Women in STEM with Éva Tardos
The Diversity and Inclusion Task Force presents Women in STEM, with Éva Tardos, who is most known for her work on network-flow algorithms and quantifying the efficiency of selfish routing.
Tardos was interim Dean for Computing and Information Sciences 2012-2013 and more recently was Associate Dean for Diversity & Inclusion at Cornell University. She is now a Jacob Gould Schurman Professor of Computer Science, as well as chair of the Department of Computer Science for a second term.
We are humbled to have had the opportunity to discuss overcoming challenges, finding rewards, and advice for young professionals with Éva Tardos.
My area of research is algorithms and interface of algorithms and incentives, or more generally, the theory of computing. Algorithm design aims to develop efficient algorithms to solve various algorithmic problems. More recently my work focuses on the interface of algorithms and incentives, working to understand how to design systems that ensures good overall performance even when used with multiple users with selfish incentives.
Working with amazing students and colleagues is certainly one of the best reward of my career. I also really enjoy making important and challenging classes accessible to large ranges of students. Naturally, I also appreciate having results that are of interest to a broad range of researchers. Naming the greatest challenge is difficult, there are certainly many. An important challenge was to learn to teach mathematical subjects, such as algorithms, in a way to help students also appreciate the usefulness of what they are learning.
As an undergraduate, I was a mathematics major in the Eötvös University in Budapest, Hungary. After graduation, I worked at the Telecommunication Research Institute in Budapest, and there I started to work with Andras Frank. Andras essentially served as my PhD advisor, even if technically it wasn’t part of a PhD program. I worked on algorithms for combinatorial problems, such as maximum flows and matroids, an area at the interface of mathematics and computer science. My work with Andras Frank let to a PhD in 1984. After the PhD, I spent two years on a Humboldt Postdoctoral Fellowship in Bonn, Germany, then a year as a postdoc at the Complexity special year at the Mathematical Science Research Institute at Berkeley. That was my first year in a computer science community. After Berkeley, I returned to Hungary and was teaching for a year at Eötvös University in the computer science department, then spent 2 years at MIT as a visiting assistant professor. There are two important changes in my life during these years of postdoc-like positions: First, I switched my focus from mathematics to computer science, though working at the interface, on theory of computing. Second, I married my husband who is American, and we looked for tenure track positions together. We both found Cornell to be a great home.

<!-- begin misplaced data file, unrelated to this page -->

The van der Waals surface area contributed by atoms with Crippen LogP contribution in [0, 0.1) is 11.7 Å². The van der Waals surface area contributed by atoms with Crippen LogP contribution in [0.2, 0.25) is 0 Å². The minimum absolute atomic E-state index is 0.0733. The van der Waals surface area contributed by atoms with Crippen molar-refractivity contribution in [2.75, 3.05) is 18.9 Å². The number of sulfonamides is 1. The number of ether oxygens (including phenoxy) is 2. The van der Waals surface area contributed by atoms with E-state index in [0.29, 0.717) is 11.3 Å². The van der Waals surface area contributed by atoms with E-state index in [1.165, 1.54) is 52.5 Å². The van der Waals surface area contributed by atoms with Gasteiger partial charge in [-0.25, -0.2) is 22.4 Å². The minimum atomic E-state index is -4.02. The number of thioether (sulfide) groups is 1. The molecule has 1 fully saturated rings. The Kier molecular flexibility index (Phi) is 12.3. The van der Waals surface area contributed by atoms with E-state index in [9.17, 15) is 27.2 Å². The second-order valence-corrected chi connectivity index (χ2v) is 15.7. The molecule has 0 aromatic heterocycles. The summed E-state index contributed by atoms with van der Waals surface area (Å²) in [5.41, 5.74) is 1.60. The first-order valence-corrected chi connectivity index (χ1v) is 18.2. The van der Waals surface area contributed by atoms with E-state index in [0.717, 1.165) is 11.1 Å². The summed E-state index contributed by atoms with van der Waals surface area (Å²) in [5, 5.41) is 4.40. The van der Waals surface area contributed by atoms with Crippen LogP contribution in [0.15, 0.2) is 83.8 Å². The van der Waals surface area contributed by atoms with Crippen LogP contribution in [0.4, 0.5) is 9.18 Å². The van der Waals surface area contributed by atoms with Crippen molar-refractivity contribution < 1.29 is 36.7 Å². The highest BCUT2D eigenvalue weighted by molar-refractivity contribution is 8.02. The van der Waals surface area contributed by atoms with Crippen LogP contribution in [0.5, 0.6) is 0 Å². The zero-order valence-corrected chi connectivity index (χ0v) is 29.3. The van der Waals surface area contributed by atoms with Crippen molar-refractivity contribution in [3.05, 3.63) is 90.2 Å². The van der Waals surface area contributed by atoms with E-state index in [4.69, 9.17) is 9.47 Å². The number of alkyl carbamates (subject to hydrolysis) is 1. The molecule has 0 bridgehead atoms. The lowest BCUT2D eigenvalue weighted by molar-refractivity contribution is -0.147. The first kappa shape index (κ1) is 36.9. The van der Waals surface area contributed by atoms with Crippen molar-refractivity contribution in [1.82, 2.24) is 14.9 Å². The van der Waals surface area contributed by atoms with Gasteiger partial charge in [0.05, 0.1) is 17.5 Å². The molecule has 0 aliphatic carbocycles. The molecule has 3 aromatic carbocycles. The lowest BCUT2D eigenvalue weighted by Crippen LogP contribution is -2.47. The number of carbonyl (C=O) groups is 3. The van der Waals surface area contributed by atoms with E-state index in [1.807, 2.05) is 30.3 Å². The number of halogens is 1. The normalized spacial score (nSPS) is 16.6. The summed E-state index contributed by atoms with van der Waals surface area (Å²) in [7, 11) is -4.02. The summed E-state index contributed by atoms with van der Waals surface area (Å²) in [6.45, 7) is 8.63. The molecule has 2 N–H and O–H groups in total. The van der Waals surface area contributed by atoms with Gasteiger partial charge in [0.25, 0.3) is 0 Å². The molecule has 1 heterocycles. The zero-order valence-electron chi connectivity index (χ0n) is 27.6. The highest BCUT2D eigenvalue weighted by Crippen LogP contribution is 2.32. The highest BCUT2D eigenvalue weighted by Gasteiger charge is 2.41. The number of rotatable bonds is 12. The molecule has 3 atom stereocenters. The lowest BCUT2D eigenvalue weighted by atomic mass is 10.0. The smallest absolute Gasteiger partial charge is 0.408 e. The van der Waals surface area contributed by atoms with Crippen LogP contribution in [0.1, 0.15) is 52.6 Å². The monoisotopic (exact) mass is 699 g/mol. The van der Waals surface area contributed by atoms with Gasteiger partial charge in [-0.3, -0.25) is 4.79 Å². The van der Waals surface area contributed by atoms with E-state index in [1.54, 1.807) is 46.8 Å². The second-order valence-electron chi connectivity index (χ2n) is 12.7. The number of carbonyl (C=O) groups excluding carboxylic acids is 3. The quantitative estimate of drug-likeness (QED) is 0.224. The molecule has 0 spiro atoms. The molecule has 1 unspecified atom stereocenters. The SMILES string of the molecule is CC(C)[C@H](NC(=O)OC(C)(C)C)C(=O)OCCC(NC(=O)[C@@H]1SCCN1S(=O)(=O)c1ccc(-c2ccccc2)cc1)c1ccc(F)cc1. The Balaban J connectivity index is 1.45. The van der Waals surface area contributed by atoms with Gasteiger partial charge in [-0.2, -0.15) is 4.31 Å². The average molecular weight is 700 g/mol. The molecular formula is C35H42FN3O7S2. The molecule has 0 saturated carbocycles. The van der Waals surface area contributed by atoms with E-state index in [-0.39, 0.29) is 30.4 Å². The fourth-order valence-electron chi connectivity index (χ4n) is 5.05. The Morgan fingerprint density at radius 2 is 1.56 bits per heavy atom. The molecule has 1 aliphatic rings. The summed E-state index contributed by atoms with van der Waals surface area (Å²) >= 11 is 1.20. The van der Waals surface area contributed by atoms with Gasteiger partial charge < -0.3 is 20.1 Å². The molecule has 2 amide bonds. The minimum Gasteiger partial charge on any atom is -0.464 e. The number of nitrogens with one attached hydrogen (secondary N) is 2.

Maybe the two most important issues in my mind are the following. First, it important to work on topics and areas that one finds interesting and that has potential for a strong impact. But second, it is equally important to work with collaborators and advisors that are supportive. I found it important and enjoyable to be open to changing areas throughout my career. A key advice for a young person staring out is to plan for this change in keeping a broad enough interest. However, the broad interest needs to be balanced with the need that any one time one has to focus ones efforts on a few important projects.
Vera T. Sós has been my female role model all my life. I took my freshmen course on combinatorics from her, and have been working in related areas ever since. She is an amazing scientist, has been a professional leader all her life. She has been a main leader of the combinatorics area in Hungary, running the weekly Hajnal–Sós seminar. She has also been nurturing many junior scientists’ career, including my own. She remains professionally active even to this day.
About Éva Tardos:
Éva Tardos is a Jacob Gould Schurman Professor of Computer Science, currently chair of the Department of Computer Science for a second term after being chair 2006-2010. She was Interim Dean for Computing and Information Sciences 2012-2013 and more recently was Associate Dean for Diversity & Inclusion at Cornell University. She received her BA and PhD from Eötvös University in Budapest. She joined the faculty at Cornell in 1989. Tardos’s research interest is algorithms and interface of algorithms and incentives. She is most known for her work on network-flow algorithms and quantifying the efficiency of selfish routing. She has been elected to the National Academy of Engineering, the National Academy of Sciences, the American Philosophical Society, the American Academy of Arts and Sciences, and to the Hungarian Academy of Sciences. She is the recipient of a number of fellowships and awards including the Packard Fellowship, the Gödel Prize, Dantzig Prize, Fulkerson Prize, ETACS prize, and the IEEE von Neumann Medal. She co-wrote the widely used textbook Algorithms Design. She is editor editor-in-Chief of the Journal of the ACM, has been editor-in-Chief of SIAM Journal of Computing, and editor of several other journals, and was program committee member and chair for several ACM and IEEE conferences in her area.